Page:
‘A Day in the Life’, ‘Get Ready with Me’ and ‘What I Eat in a Day” are phrases now synonymous with the world of social media influencing. Whether your interest be in sport, gaming, beauty or lifestyle, a few minutes on Instagram, TikTok or YouTube will gather a host of targeted content to choose from.
Where we once saw traditional celebrities endorsing products off the back of their own fame – cue Gary Lineker enjoying a packet of Walkers cheese & onion – now we see everyday people building lucrative careers for themselves in influencing.
For many, the career might seem like a mixture of attending product launches, receiving valuable PR packages, travelling for free and simply giving your opinion in exchange for reward. Yet in reality, influencers are subject to the same old taxation and reporting obligations as the rest of us.
Currently, there is no such thing as an Influencer Tax but there are still tax implications attached to the role. In fact, the rise of the influencer has exposed several grey areas around the taxation of brand deals, paid partnerships, gifts, reviews, and other services content creators are engaged for.
With millions of internet users browsing social media platforms for entertainment, inspiration, reviews and product recommendations, the earning potential in the industry is vast and shows no signs of slowing down.
In the most part, where an influencer satisfies the conditions to be deemed trading by HMRC, they will be considered to be self-employed, so must complete their annual income tax return, and will also be subject to national insurance contributions depending on their level of earnings. As sole traders, the obligation to register as a self-employed individual with HMRC is their own responsibility and must be done no later than 6 October following the end of each tax year to avoid hefty penalties.
Influencers are also responsible for maintaining details of their own income and expenditure. This is straight forward when it comes to cash, but in a profession that often involves gifting of products, PR packages and brand trips, the difficultly lies in determining whether something is income or a gift, and content creators are likely to fall foul of the regulations if they get it wrong.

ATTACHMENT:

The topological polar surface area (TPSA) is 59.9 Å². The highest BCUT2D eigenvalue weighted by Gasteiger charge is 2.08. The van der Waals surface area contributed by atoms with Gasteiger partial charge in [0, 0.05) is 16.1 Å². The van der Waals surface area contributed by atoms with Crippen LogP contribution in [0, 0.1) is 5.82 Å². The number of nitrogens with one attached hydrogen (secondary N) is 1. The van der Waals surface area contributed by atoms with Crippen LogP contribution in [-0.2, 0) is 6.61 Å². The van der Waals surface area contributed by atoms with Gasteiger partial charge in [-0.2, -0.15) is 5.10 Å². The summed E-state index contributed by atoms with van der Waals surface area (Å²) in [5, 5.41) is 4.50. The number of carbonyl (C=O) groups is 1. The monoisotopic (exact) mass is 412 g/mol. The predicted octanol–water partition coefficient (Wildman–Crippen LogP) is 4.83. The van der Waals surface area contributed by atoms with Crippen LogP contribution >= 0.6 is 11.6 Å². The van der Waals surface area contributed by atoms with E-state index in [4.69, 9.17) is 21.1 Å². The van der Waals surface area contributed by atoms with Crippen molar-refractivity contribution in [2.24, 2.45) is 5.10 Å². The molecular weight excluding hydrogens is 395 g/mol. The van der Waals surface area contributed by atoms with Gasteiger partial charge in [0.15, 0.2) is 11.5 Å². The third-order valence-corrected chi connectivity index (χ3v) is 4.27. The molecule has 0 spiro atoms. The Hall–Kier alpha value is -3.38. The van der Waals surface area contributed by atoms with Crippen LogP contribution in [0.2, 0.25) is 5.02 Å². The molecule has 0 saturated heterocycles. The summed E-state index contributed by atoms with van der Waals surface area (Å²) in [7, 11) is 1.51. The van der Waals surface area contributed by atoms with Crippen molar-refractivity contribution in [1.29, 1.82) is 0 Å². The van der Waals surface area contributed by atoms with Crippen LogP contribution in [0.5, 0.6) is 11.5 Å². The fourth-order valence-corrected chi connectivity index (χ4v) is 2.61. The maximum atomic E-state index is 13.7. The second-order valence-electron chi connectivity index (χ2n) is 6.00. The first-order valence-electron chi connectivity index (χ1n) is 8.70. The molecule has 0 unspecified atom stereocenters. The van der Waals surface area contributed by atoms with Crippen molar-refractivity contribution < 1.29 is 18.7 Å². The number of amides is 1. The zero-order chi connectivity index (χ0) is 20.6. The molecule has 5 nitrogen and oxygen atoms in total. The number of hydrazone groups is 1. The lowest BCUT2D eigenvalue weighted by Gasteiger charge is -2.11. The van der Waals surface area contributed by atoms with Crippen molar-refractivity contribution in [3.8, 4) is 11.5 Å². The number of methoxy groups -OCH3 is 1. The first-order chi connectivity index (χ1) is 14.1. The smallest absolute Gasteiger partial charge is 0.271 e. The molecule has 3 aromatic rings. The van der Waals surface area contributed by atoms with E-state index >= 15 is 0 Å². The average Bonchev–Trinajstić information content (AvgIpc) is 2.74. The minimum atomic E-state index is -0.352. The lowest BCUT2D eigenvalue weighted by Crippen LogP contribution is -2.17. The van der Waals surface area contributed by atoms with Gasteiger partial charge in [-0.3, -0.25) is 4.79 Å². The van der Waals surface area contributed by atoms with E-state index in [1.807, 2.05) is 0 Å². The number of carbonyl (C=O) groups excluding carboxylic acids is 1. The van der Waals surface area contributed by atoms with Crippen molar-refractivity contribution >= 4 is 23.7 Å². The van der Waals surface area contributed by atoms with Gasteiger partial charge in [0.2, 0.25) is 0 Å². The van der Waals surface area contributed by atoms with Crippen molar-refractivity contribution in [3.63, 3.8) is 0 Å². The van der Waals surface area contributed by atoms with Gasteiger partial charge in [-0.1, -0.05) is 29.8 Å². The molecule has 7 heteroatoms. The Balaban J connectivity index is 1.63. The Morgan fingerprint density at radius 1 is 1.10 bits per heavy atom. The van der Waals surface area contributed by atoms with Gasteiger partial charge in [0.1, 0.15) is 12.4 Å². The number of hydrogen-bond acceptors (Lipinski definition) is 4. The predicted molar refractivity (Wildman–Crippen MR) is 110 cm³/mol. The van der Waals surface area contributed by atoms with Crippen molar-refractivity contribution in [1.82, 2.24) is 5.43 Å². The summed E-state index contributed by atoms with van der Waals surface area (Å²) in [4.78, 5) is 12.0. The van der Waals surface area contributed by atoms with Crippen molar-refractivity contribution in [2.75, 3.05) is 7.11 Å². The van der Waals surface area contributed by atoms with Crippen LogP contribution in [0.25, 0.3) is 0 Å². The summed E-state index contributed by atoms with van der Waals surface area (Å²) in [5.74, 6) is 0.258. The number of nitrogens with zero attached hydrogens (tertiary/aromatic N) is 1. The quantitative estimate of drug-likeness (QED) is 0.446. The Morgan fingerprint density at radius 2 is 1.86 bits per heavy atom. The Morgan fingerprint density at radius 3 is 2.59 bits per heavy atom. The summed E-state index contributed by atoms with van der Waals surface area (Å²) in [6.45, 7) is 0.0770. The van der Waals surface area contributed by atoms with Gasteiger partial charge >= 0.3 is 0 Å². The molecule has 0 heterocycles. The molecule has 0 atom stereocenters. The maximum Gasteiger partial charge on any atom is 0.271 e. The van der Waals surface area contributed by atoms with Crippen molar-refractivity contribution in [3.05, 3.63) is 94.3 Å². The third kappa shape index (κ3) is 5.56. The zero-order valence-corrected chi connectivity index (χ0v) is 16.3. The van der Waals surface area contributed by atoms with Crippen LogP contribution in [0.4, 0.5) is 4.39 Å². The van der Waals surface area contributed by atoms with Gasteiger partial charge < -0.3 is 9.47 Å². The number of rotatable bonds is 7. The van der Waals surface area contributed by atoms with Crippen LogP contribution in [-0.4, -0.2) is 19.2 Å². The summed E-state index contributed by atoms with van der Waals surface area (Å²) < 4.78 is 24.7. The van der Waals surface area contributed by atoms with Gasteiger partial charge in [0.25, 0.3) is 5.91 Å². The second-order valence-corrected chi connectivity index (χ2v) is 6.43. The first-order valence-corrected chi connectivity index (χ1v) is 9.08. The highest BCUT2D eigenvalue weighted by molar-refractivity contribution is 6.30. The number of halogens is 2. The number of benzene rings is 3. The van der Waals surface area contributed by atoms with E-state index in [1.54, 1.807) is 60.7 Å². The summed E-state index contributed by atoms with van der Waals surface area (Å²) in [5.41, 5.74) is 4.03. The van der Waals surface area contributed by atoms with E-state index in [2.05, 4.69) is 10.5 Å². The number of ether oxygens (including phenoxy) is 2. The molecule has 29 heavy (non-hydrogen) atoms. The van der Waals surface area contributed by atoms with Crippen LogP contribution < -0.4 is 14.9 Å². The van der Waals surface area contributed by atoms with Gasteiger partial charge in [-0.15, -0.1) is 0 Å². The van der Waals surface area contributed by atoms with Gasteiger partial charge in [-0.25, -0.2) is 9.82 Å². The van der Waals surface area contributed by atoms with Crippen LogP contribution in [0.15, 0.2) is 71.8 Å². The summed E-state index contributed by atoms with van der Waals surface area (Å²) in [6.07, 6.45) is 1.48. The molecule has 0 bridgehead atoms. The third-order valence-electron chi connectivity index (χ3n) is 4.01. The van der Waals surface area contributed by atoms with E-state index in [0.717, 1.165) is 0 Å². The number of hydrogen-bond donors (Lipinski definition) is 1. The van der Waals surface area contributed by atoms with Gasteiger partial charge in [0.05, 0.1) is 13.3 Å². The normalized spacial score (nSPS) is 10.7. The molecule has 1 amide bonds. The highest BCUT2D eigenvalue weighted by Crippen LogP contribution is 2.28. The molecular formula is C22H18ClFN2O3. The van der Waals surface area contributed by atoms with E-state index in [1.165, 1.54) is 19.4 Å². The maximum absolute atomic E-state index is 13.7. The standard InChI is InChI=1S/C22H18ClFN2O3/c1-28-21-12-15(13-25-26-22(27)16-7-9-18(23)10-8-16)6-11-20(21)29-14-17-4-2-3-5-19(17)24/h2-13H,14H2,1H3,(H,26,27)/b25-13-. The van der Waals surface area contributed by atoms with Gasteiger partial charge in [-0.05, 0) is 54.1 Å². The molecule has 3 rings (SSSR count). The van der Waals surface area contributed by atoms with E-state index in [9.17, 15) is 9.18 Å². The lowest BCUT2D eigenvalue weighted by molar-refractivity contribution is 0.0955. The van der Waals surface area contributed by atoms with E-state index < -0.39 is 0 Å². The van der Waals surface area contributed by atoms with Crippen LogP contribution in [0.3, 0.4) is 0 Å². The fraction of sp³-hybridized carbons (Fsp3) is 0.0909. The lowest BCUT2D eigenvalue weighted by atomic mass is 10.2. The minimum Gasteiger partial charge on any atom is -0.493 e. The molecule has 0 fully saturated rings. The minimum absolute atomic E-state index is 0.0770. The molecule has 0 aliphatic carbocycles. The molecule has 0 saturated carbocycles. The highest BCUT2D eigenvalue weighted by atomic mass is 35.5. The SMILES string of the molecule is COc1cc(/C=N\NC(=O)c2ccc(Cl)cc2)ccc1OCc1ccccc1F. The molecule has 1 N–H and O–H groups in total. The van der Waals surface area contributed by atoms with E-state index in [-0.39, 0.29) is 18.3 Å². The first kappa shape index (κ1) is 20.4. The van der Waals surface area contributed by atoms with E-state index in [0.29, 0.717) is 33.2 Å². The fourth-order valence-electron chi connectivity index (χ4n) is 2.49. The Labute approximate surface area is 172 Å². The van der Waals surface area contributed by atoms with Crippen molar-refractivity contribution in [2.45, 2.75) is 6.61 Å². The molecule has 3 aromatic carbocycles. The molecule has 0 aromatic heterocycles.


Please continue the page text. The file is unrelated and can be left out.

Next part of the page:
If an influencer is deemed to be trading, receiving cash payment in exchange for a paid post or advertisement qualifies as earnings and as such will be taxable in full. What’s often unclear, however, is when no cash is exchanged but a person is sent products in exchange for review or advertisement.
Even if no cash is exchanged here, the value of the product being reviewed is considered earnings if the influencer promotes it or discusses it on their platforms. In these cases, known as barter transactions, the existence of a contract usually indicates an obligation to promote the product or service, therefore its value will be taxable. Where gifts received can be exchanged directly for cash, such as treatments, hotel stays and tickets to events, they will more than likely be taxable. There are, however, exceptions to this general rule – for example, if the gift received is non-transferrable, no tax liability will arise on its value.
That said, we are seeing more and more brands sending products, free experiences like a meal out or weekend away, or free passes to an event as a gift with no obligation to post. While this has no tax or national insurance obligations, the second an endorsement is made, even in the absence of a contract, this may become taxable.
These gifts, and all other sponsored or paid for content shared by social media influencers is subject to another set of regulations set by the UK advertising watchdog, the Advertising Standards Authority.
So, while it is a career that many might view as glamorous, flexible, and highly profitable, there is a business to be operated behind the scenes. As well as having contracts for their work in place, content creators should seek professional advice on their taxation liabilities.
To discuss any aspect in more detail get in touch with Ciara Mallon Tel: 028 9032 3466 Email: email@example.com